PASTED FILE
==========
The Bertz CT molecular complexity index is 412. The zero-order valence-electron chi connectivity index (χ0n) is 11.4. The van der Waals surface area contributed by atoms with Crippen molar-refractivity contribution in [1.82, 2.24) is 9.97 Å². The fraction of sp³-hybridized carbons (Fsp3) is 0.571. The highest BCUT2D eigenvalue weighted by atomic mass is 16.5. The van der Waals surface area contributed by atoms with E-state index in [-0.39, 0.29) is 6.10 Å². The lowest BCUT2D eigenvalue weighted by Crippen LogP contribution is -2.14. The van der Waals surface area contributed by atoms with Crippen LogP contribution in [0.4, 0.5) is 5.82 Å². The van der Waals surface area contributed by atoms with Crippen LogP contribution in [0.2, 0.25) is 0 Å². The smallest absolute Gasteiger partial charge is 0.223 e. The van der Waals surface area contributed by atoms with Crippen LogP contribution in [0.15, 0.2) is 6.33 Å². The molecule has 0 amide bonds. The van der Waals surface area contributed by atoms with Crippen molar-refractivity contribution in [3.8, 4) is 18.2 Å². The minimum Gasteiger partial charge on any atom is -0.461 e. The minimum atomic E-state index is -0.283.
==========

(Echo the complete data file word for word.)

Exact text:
The Bertz CT molecular complexity index is 412. The zero-order valence-electron chi connectivity index (χ0n) is 11.4. The van der Waals surface area contributed by atoms with Crippen molar-refractivity contribution in [1.82, 2.24) is 9.97 Å². The fraction of sp³-hybridized carbons (Fsp3) is 0.571. The highest BCUT2D eigenvalue weighted by atomic mass is 16.5. The van der Waals surface area contributed by atoms with E-state index in [-0.39, 0.29) is 6.10 Å². The lowest BCUT2D eigenvalue weighted by Crippen LogP contribution is -2.14. The van der Waals surface area contributed by atoms with Crippen LogP contribution in [0.4, 0.5) is 5.82 Å². The van der Waals surface area contributed by atoms with Crippen LogP contribution in [0.2, 0.25) is 0 Å². The smallest absolute Gasteiger partial charge is 0.223 e. The van der Waals surface area contributed by atoms with Crippen LogP contribution in [0.15, 0.2) is 6.33 Å². The molecule has 0 amide bonds. The van der Waals surface area contributed by atoms with Crippen molar-refractivity contribution in [3.8, 4) is 18.2 Å². The minimum Gasteiger partial charge on any atom is -0.461 e. The minimum atomic E-state index is -0.283.